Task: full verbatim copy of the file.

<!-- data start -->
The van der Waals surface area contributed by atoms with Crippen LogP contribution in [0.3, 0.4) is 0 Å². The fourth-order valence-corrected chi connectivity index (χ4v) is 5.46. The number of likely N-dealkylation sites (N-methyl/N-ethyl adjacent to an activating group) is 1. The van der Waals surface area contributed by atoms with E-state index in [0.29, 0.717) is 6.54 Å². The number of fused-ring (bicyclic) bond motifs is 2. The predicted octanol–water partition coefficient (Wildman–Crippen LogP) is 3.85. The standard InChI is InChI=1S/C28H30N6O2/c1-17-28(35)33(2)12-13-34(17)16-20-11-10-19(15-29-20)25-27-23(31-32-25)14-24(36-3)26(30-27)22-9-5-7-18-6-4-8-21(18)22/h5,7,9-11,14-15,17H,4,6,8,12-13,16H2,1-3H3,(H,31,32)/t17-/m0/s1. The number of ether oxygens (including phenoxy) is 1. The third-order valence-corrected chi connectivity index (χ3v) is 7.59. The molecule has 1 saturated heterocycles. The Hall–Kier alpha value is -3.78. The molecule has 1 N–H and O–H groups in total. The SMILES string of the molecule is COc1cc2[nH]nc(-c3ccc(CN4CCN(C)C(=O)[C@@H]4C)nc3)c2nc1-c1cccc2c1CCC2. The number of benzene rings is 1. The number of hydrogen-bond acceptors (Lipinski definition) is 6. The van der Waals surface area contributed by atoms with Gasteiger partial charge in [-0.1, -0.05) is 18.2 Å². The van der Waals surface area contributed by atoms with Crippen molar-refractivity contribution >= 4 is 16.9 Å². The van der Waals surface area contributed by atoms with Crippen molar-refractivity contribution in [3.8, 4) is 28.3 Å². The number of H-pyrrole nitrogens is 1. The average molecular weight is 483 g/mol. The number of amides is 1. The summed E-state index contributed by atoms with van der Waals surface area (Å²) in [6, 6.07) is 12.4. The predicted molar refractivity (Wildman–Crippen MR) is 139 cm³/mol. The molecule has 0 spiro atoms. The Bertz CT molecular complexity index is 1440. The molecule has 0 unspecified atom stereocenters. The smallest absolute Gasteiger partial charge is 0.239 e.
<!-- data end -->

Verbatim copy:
The van der Waals surface area contributed by atoms with Crippen LogP contribution in [0.3, 0.4) is 0 Å². The fourth-order valence-corrected chi connectivity index (χ4v) is 5.46. The number of likely N-dealkylation sites (N-methyl/N-ethyl adjacent to an activating group) is 1. The van der Waals surface area contributed by atoms with E-state index in [0.29, 0.717) is 6.54 Å². The number of fused-ring (bicyclic) bond motifs is 2. The predicted octanol–water partition coefficient (Wildman–Crippen LogP) is 3.85. The standard InChI is InChI=1S/C28H30N6O2/c1-17-28(35)33(2)12-13-34(17)16-20-11-10-19(15-29-20)25-27-23(31-32-25)14-24(36-3)26(30-27)22-9-5-7-18-6-4-8-21(18)22/h5,7,9-11,14-15,17H,4,6,8,12-13,16H2,1-3H3,(H,31,32)/t17-/m0/s1. The number of ether oxygens (including phenoxy) is 1. The third-order valence-corrected chi connectivity index (χ3v) is 7.59. The molecule has 1 saturated heterocycles. The Hall–Kier alpha value is -3.78. The molecule has 1 N–H and O–H groups in total. The SMILES string of the molecule is COc1cc2[nH]nc(-c3ccc(CN4CCN(C)C(=O)[C@@H]4C)nc3)c2nc1-c1cccc2c1CCC2. The number of benzene rings is 1. The number of hydrogen-bond acceptors (Lipinski definition) is 6. The van der Waals surface area contributed by atoms with Gasteiger partial charge in [-0.1, -0.05) is 18.2 Å². The van der Waals surface area contributed by atoms with Crippen molar-refractivity contribution >= 4 is 16.9 Å². The van der Waals surface area contributed by atoms with Crippen molar-refractivity contribution in [3.8, 4) is 28.3 Å². The number of H-pyrrole nitrogens is 1. The average molecular weight is 483 g/mol. The number of amides is 1. The summed E-state index contributed by atoms with van der Waals surface area (Å²) in [6, 6.07) is 12.4. The predicted molar refractivity (Wildman–Crippen MR) is 139 cm³/mol. The molecule has 0 spiro atoms. The Bertz CT molecular complexity index is 1440. The molecule has 0 unspecified atom stereocenters. The smallest absolute Gasteiger partial charge is 0.239 e.